One of the members of team U.S.A. was going to be standing on the wrong side of history late Sunday afternoon at the Solheim Cup. Ironically it was Michelle Wie, a polarizing captain’s pick who watched Swedish stalwart Caroline Hedwall seal the victory for the European squad with a clutch five-foot putt to win the 18th hole.
It was the deciding point for the Europeans that would eventually post the highest victory margin between the two teams with an 18-10 route and for the first time in the 23 years of competition-a victory on U.S. soil.
The 13th Solheim Cup set on the rugged terrain of the Colorado Golf Club in Parker, CO was beset by blazing temperatures and a golf course that was a better fit for the European style of play as the greens were fast and had a links type quality. Three days of match play competition in the biannual event cumulated on the 18th hole, as Hedwall won not only her match but then ultimately the cup for her European team.
For Wie that moment would overshadow what had been a steady performance for the 23 year-old who was unable to earn her way onto her third Solheim Cup instead relying on Captain Meg Mallon to appoint her to the team. It was a pick a-la Greg Norman in the Presidents Cup a few years ago when Norman picked fellow Aussie Adam Scott to his International team in hopes of propelling Scott’s floundering game. Judging by the green jacket that Scott won last April, it is fair to say the move paid off.
Wie burst on the scene as a young teenager a decade ago with the desire to turn the golf world on its head. Playing her way into both men’s and women’s professional events the tall bomber from Hawaii appeared to be the future of golf. Flanked by her ambitious parents who were rarely far away, Wie was showered with a lucrative Nike contract among others. By the time she officially joined the LPGA in 2009 there wasn’t a casual fan that didn’t know her name or her beautiful swing.
Wie earned her first LPGA victory that year and was rewarded a captain’s pick onto her first Solehim Cup and went 3-0-1 for the Americans. A second victory in 2010 quickly followed and then things started slowing down for the young prodigy. The wins stopped coming and the inconsistency grew.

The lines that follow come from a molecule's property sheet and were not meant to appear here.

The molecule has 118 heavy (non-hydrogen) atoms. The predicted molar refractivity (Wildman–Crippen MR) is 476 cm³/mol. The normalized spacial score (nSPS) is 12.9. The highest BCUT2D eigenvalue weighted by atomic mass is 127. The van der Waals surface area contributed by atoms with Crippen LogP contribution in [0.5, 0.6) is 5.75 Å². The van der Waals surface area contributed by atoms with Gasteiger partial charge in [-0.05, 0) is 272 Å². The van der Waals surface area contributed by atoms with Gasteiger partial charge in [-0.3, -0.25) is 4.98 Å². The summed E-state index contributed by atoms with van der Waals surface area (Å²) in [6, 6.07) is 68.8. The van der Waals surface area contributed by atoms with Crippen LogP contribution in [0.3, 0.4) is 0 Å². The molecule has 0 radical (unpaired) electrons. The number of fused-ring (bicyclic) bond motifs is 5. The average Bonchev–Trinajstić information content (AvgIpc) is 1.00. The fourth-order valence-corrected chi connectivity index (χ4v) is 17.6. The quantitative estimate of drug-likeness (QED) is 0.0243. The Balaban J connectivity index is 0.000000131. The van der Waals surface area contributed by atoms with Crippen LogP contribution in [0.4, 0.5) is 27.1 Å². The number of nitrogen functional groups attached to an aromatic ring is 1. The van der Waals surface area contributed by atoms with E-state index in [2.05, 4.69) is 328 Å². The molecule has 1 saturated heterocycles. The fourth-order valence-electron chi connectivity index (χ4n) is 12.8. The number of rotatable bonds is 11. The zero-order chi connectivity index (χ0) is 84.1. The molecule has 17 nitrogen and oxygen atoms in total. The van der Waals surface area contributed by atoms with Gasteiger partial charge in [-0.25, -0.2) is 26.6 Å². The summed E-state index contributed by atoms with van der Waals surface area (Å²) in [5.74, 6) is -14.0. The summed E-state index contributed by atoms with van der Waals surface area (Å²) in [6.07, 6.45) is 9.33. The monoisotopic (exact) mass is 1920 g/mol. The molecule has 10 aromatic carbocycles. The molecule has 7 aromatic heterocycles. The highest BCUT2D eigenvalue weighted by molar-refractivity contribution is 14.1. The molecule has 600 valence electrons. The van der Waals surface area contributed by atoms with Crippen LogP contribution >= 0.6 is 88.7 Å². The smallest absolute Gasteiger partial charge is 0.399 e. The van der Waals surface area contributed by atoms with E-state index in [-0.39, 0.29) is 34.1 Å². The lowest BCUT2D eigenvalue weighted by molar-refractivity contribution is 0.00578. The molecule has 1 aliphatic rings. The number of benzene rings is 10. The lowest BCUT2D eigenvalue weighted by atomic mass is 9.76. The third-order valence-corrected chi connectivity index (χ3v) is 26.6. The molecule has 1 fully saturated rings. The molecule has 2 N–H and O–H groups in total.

Attending Stanford University while playing the LPGA tour simultaneously was often linked as the culprit to Wie’s golf decline. When she graduated in 2012 however her game remained stalled in the same inconsistent pattern and Wie saw her ranking drop to 82nd in the world this summer.
Which made Mallon’s captain pick all the more compelling. Passing over several Americans who were playing better (including a very irate Jenny Johnson who recorded a win earlier this year) Mallon instead decided to entrust Wie to bring some points this past weekend in Colorado.
It wasn’t necessarily a bad gamble. Wie was paired with fellow veteran Cristie Kerr Friday afternoon and earned one of the few points of the day for the Americans by going 2&1 over Catriona Matthew and Charley Hull. Saturday morning Wie was paired with Brittany Lang, undoubtedly the MVP for the Americans and the duo were able to capture a huge point over Suzann Pettersen and Beatriz Recari in foursomes.
A pairing with Jessica Korda did not fair as well for Wie in the Saturday afternoon four-ball session as they contributed to a disastrous losing effort for the Americans which ultimately led to their historic defeat on Sunday.
The U.S. needed a huge miracle to pull off an upset over Europe going into Sunday’s singles matches and although it was a format that historically favored the Americans, a five-point deficit ultimately proved too much.
Wie who watched Hedwall make the deciding putt in the fading daylight late Sunday afternoon hung her head in sadness before quickly congratulating the young European who also accomplished something never done before in Solheim history-winning all five of her matches.
Wie’s 2-2-0 record this past weekend was one of the better scorecards for the Americans and should cement Mallon’s elective pick to have Wie on the team. Yet for a player who has struggled so much with her game the past few years it is a good question to ponder if being in the spotlight of the loss will carry forward with her. The momentum was with the Europeans all weekend and had Wie not given up the winning point it is hard to imagine that it wouldn’t have happened within a few matches. The Euro’s were just too good and sometimes history is set to be made.
For now it will be interesting to see how Wie bounces back from the loss. Will she focus on the positives of the weekend and build from there or will the images of that final hole continue to haunt her through the final months of the season? This week the tour returns to Canada for the CN Canadian Women’s Open, ironically the last place that Wie notched a victory three years ago. Perhaps a good place to start and get her game back on track, something for Wie is long overdo.Powered by Sidelines